Although all of these facets of her career would make for a thrilling session, it was Ottoline’s work with policy makers that particularly interested us. She began by describing her work with the Centre for Science and Policy at the University of Cambridge, which works to “make a more porous interface between science and civil servants”. For the last six years, she has also served on the Nuffield Council of Bioethics, “a very interesting body that looks at the policies that drive behaviour in scientific research, for instance, the huge rush into biofuel research that meant the right paths weren't always chosen'. She is also active in the Royal Society's Science Policy Centre, whose work encompasses “a huge portfolio of projects”, including comprehensive reports on topical issues. Although the Centre works closely with the Government, often reacting to Government calls for information, Ottoline stresses that “the independence of the Royal Society is crucial to deliver in this space. This doesn't mean not taking input from the Government to what we should do - if this work can be useful - as long as what we say is independent”.
The audience were especially keen to hear of Ottoline's experiences serving on Parliamentary Select Committees, particularly one on the topic of Genetically Modified crops. “It's quite intimidating as it is set up as a jury with a horseshoe of MPs in front of you but once it gets going, you're just doing your job”. And is there likely to be a change in the near future regarding the Government's current reluctance to engage in GM technology? “There might be. The Select Committee was quite supportive of a shift toward a new approach, and on top of that, many policy makers do not want to be seen to be dictated to by Europe.”
When asked if she found it frustrating that scientific research doesn't always drive policy, Ottoline was frankly realistic. “Science is only one line of evidence in evidence-based policy and it is completely legitimate that other factors drive policy. This includes political expediency - what actions would be good for poll ratings? But it IS frustrating when scientific evidence is abused to support certain policies. Complete transparency should be the basis of a policy, not 'fudging' to make all the evidence say the same thing”.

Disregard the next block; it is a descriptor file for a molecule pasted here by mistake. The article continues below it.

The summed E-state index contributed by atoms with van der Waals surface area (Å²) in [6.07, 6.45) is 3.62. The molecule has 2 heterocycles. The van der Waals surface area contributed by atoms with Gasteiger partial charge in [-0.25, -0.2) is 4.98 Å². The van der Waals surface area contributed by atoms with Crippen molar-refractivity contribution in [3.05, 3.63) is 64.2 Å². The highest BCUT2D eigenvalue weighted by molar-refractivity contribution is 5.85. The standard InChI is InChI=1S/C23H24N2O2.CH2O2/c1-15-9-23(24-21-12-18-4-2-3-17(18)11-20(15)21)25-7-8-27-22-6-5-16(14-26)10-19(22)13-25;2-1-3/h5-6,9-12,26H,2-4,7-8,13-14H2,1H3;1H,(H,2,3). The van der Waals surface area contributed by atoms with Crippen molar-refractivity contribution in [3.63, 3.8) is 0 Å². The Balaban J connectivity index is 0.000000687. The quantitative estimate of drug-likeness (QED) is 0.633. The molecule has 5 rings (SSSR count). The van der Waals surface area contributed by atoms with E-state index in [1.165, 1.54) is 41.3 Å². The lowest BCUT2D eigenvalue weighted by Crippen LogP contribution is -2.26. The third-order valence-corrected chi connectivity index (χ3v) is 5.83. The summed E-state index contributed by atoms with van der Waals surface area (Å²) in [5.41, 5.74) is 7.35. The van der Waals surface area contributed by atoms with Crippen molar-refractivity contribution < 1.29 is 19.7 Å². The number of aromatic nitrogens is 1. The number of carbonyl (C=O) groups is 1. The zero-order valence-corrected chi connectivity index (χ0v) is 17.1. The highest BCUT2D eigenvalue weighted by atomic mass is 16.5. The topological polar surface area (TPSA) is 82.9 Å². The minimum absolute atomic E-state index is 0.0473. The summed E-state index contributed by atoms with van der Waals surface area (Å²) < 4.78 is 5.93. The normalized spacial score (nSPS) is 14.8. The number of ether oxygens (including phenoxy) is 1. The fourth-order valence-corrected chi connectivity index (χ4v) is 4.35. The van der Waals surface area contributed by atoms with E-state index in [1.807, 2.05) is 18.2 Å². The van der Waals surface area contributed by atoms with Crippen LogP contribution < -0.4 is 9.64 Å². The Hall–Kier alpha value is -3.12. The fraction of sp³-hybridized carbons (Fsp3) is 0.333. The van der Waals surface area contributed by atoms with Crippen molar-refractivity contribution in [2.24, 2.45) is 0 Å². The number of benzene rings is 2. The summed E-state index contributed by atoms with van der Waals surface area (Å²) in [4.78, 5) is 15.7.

The discussion moved on to how science could be better communicated to the public - should jargon be jettisoned to make science more accessible? “There is too much emphasis that science is complicated and difficult. We need to deconstruct the idea that science is really hard and most people can't understand it and that scientists are 'special' people. I have a big problem with TV coverage of science - it is very dumbed down and increases the anxiety people have that science is really hard. Perhaps we need something more like The Great British Bake Off where random members of the public come in and do experiments?” After all, argues Ottoline, everybody performs science every day, whether they realise it or not. She gave the example of choosing the best route to get to work depending on whether it was raining, you had to visit the shops, if you had a lot to carry, etc. “Somehow we have built a system where science is done by boffins” she said. "The answer is not to dumb down but to bring people in".
Does the problem stem from the education system? "I have a big problem with how science is taught in schools" she said. "There is even a separate part of the curriculum called 'How science is done' - this should be integrated with the rest. Most of it is taught as a set of facts you have to memorise, but there is no such thing as a scientific fact. Data is data and forms the facts, science is the interpretation of it and that can change." It can be very tempting to simply blame the teachers but according to Ottoline "many teachers would love to do a better job but they are constrained by a focus too much on grades and not on a broader education".
With that in mind, she encouraged the audience to get involved in public outreach and policy activities. Apparently select committees are very keen for more early career researchers to respond to calls for evidence, especially as they tend to be more passionate and have less demands on their time than their supervisors! However, she urged us to consider the viewpoint of the public before simply wading in with our facts and knowledge. "One of the things that messes up science in policy is not understanding how people think" she argues. For instance, researchers would make more progress in allaying the public's fears about GM crops if they understood why exactly people are anxious about the technology." Ironically, most people usually want things to be better, they just have different ideas on how to get there”. All th emore reason, for young researchers to get out there and start talking!
Written by Caroline Wood, PhD student in the Department of Animal and Plant Sciences and SiP committee member
See more of Caroline's work on her blog http://scienceasadestiny.blogspot.co.uk/